To ensure compliance with all scientific and ethical guidelines, all studies are directly supervised by physicians and research experts. These regulatory requirements for drug studies address safety and efficacy issues unique to the use of drugs in clinical research and are designed to guarantee the safety of all participants in a clinical trial.

Failure to meet the FDA’s regulations can have legal and financial consequences for those conducting the research as well as for the institutions associated with the research activities.

All drugs must pass a series of tests and undergo a rigorous evaluation process by the FDA’s Center for Drug Evaluation and Research (CDER) to ensure they are safe and effective before they’re made available to the public. A team of CDER doctors, chemists, pharmacologists and other scientists analyze the medications at various stages during the approval process.

Another safeguard is the Informed Consent process, which protects participants throughout the clinical trial (see Overview, page 2). This process requires the research team to explain all the details about the trial, including the purpose, tests and treatment involved and the possible risks and benefits so people can make an informed decision about volunteering for a trial.

Understanding The Four Phases of Clinical Trials

Traditionally, clinical trials have been designed in four phases, and each phase adds another building block to the study’s foundation of knowledge. This approach allows researchers to ask and answer questions in a way that produces the most reliable information and provides the greatest protection of trial participants. The process also ensures that only treatments that have been rigorously studied are approved for the public.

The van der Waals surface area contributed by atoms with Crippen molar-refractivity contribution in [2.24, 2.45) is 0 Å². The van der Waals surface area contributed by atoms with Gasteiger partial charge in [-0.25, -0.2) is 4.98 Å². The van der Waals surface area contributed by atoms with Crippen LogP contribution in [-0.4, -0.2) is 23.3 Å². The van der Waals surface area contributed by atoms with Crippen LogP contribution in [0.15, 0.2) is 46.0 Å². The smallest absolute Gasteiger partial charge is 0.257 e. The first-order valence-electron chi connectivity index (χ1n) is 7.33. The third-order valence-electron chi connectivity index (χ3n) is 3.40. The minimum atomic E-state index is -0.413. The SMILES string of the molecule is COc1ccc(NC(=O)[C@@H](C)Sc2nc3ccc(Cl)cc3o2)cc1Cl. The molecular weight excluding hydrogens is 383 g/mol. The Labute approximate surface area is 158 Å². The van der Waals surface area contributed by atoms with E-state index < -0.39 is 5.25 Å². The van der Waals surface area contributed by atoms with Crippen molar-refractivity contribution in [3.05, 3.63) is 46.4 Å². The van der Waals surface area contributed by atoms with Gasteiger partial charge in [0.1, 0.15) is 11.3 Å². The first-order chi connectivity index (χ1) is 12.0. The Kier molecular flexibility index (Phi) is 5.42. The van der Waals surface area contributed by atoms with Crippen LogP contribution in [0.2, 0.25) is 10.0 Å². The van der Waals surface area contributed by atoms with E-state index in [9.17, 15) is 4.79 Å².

1. Phase I evaluates a new drug (or other type of treatment) to see if it is safe for use in people. The goal is to determine how the drug should be given, how often and at what dosage to be most effective for killing diseased cells while causing the fewest side effects.
  2. Phase II determines how well a treatment works and how safe it is in a greater number of patients.
  3. Phase III compares the new treatment with the current standard of care to see if it is more effective or has fewer side effects.
  4. Phase IV tests a drug that has already been FDA approved to gather more information about its effect in different populations and learn about long-term side effects.

The time it takes for the FDA to approve new therapies has been shortened considerably. Previously, approvals took about 10 years. Recently, based on successes of other trials, researchers have begun investigating and conducting seamless trials that begin in earlier phases. Today, the FDA considers approvals at any phase of research, including as early as Phase I trials, and frequently approves therapies before many other countries’ organizations. These advances give patients access to lifesaving treatments sooner.


Key Takeaways

  • The number one priority of clinical trials is the safety of participants
  • Many levels of safeguards are in place to protect participants’ rights, safety and well-being.

Additional Resources